We analyze the lofting of aerosol in the atmosphere over a large scale fire. According to the well-known theory of " nuclear winter" , soot, rising in the atmosphere, may spread in the stratosphere and screen sun rays, which may in turn result in long-term catastrophic consequences for the climate. The height reached by the soot is critical for the climate modeling because long-term global consequences can only be caused by a significant quantity of soot injected into the stratosphere. Most of the studies in the present literature are devoted to long-term modeling. The study of the initial (pyrocumulus) stage of the problem has attracted much less attention with the amount of the soot injected into the mid-latitude stratosphere often being postulated. The amount of smoke that enters the stratosphere is crucial for climate consequences. It is therefore important to predict accurately the active stage of a large-scale fire, which is accompanied by the development of convective columns. The paper is devoted to the analysis of different approaches to the prediction of the altitude of smoke lofting over large scale fires. Some numerical, laboratory and analytical methods are considered. The latter two approaches are based on the theory of similarity. The results obtained by different techniques are compared with each other. Special attention is given to high resolution simulations, which accurately enough resolve gravity waves. © 2012 Elsevier Inc.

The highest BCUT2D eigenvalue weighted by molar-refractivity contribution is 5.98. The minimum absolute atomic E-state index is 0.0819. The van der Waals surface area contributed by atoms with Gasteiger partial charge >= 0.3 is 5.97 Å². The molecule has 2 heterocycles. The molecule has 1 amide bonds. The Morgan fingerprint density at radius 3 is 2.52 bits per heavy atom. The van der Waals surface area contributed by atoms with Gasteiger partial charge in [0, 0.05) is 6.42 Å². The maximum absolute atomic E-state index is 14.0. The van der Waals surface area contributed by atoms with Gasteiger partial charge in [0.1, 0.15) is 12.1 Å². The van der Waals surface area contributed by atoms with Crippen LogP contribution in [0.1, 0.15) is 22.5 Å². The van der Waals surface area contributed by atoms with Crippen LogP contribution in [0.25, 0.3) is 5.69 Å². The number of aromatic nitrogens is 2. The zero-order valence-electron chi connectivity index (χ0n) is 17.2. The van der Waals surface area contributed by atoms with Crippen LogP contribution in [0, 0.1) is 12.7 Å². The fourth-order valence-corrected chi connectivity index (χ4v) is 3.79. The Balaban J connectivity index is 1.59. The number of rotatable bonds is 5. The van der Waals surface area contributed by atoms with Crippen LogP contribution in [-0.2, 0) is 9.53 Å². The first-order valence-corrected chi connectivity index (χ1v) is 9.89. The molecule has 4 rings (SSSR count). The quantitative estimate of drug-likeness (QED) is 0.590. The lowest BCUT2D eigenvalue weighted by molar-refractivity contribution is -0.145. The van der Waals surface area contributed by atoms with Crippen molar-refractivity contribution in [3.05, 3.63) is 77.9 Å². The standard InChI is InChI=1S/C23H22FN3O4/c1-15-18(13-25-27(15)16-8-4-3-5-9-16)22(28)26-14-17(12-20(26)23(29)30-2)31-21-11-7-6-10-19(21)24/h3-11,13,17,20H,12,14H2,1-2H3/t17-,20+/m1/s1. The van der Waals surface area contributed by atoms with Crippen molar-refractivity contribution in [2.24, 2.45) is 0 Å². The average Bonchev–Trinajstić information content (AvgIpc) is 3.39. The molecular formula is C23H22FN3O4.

- Large-scale fire
- Nuclear winter